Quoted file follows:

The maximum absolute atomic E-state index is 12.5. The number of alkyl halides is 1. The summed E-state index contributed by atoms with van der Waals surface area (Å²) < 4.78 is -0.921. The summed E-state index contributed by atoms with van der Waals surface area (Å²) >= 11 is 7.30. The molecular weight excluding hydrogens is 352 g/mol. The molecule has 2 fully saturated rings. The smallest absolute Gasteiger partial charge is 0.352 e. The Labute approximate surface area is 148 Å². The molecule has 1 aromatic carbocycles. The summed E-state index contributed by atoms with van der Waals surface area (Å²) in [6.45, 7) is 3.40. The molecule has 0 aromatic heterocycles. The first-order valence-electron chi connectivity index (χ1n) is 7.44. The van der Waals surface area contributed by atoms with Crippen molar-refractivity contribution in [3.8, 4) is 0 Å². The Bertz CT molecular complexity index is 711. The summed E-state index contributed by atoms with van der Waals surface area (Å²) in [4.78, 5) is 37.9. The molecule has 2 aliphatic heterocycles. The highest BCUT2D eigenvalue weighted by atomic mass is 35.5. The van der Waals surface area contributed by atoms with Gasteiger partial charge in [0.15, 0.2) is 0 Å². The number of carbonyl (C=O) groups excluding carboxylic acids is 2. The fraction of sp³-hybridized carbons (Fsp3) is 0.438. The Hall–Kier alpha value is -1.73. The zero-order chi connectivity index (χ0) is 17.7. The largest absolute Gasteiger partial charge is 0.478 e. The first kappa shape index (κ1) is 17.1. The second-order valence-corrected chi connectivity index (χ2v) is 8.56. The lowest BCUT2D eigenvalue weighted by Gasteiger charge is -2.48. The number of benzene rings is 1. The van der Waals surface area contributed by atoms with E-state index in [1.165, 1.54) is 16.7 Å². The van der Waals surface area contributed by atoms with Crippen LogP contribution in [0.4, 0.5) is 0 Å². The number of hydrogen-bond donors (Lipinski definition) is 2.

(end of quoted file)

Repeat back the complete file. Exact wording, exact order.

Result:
The maximum absolute atomic E-state index is 12.5. The number of alkyl halides is 1. The summed E-state index contributed by atoms with van der Waals surface area (Å²) < 4.78 is -0.921. The summed E-state index contributed by atoms with van der Waals surface area (Å²) >= 11 is 7.30. The molecular weight excluding hydrogens is 352 g/mol. The molecule has 2 fully saturated rings. The smallest absolute Gasteiger partial charge is 0.352 e. The Labute approximate surface area is 148 Å². The molecule has 1 aromatic carbocycles. The summed E-state index contributed by atoms with van der Waals surface area (Å²) in [6.45, 7) is 3.40. The molecule has 0 aromatic heterocycles. The first-order valence-electron chi connectivity index (χ1n) is 7.44. The van der Waals surface area contributed by atoms with Crippen molar-refractivity contribution in [3.8, 4) is 0 Å². The Bertz CT molecular complexity index is 711. The summed E-state index contributed by atoms with van der Waals surface area (Å²) in [4.78, 5) is 37.9. The molecule has 2 aliphatic heterocycles. The highest BCUT2D eigenvalue weighted by atomic mass is 35.5. The van der Waals surface area contributed by atoms with Gasteiger partial charge in [0.15, 0.2) is 0 Å². The number of carbonyl (C=O) groups excluding carboxylic acids is 2. The fraction of sp³-hybridized carbons (Fsp3) is 0.438. The Hall–Kier alpha value is -1.73. The zero-order chi connectivity index (χ0) is 17.7. The largest absolute Gasteiger partial charge is 0.478 e. The first kappa shape index (κ1) is 17.1. The second-order valence-corrected chi connectivity index (χ2v) is 8.56. The lowest BCUT2D eigenvalue weighted by Gasteiger charge is -2.48. The number of benzene rings is 1. The van der Waals surface area contributed by atoms with E-state index in [1.165, 1.54) is 16.7 Å². The van der Waals surface area contributed by atoms with Crippen LogP contribution in [0.4, 0.5) is 0 Å². The number of hydrogen-bond donors (Lipinski definition) is 2.